Answers to Wine and Vine Questions


Hi Nigel,

I came across you site for making apple wine and wonder if there is sulphite in it. (I'm suspicious about the Sultanas - is it the yellow ones where sulphur is used to bleach them?)

I'm allergic to sulphite and love wine (dry red) and are therefore looking for an alternative to grapes which have had sulphite added to prolong their shelf life.

For dry red wine with "body", what type of apples (+ berries, if any) would you recommend? Are there kits available?

Edel, Canada

    Dear Edel

    You may be right about the sultanas.

    If you are allergic, the alternative would be to buy a pound of dessert grapes and use those instead - or use organic sultanas, if you can get them.

    Without knowing exactly in what form the sulphur is added (sulphur dioxide, sodium sulphite, sodium metabisulphite, etc), it's difficult to know how best to remove it. Simmering in water for 5 min and throwing away the water would probably get rid of most of it.

    I don't know what berries are common in Ontario, but I have found that crab apples or acidic apples mixed with smaller amounts (say half to one quarter of the weight of apples) of elderberries, blackberries, blueberries, black cherries or cranberries make very acceptable red wines. Sugar - one kilogram only per gallon of eventual wine. This ensures it ferments out fully. It is possible to add more, but it must be done in small batches so you don't end up with unfermented sugar.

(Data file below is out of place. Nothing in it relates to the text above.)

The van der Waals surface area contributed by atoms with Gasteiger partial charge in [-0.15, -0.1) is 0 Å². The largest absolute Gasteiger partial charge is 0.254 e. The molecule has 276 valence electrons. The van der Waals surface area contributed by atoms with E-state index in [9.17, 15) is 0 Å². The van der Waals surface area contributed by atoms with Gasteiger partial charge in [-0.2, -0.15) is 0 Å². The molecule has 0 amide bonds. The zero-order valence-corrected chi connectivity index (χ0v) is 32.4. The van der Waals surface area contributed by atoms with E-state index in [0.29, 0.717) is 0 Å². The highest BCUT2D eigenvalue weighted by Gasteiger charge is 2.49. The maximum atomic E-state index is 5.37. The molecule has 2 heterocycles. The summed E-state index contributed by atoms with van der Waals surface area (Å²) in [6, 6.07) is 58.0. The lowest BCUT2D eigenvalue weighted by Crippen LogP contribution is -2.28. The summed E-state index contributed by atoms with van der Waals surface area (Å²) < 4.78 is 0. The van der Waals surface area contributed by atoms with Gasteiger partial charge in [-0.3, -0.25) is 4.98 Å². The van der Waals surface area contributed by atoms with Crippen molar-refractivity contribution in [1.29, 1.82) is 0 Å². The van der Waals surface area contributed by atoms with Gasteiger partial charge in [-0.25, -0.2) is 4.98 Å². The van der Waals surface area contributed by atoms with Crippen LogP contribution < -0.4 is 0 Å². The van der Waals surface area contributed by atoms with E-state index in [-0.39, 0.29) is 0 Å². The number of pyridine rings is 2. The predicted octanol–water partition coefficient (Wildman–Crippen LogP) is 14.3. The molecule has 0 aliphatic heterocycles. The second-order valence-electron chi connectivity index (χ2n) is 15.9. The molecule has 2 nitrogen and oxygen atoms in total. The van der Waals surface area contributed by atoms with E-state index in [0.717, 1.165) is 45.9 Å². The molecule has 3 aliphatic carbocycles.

Elderberry and blackberry seem to give the most 'body' but be careful not to overdo elderberries - they can be very astringent if you use more than 8oz per gallon.

    You obviously need some sort of grape added to the above to give the wine vinosity.

    Kits- I don't know; never used them. Fresh ingredients are best if you can get them.




Dear Nigel

I have been looking for advice on how to grow grapes and I came across your site. I see you are based in the Midlands. I bought 6 vines last week in the "bargain corner" of my garden centre, in good condition. The leaves are now starting to turn brown around the edges.

I wonder if you can give some advice that may help me to grow these grapes (or perhaps cut my losses and put them on the compost heap!) I am intending to grow them on an allotment. It is quite open but they could face south.

Margaret, Lincolnshire, UK
    Dear Margaret

    Thanks for your email.

    It's the end of the season (second week in October), so these vines will look very sorry for themselves until next spring. They will show no growth until then.

    I'd put the pots somehwhere out of the way where they will get rained on (don't put them under cover or in a shed or anything like that) and more or less forget about them until about feb. Then I'd sink them into the ground with posts in their planting position (so you can keep track of where they are) and leave them alone for a year.

    They should be fine.

    A fence or wall is really necessary or some years (like this year) the grapes won't ripen fully.

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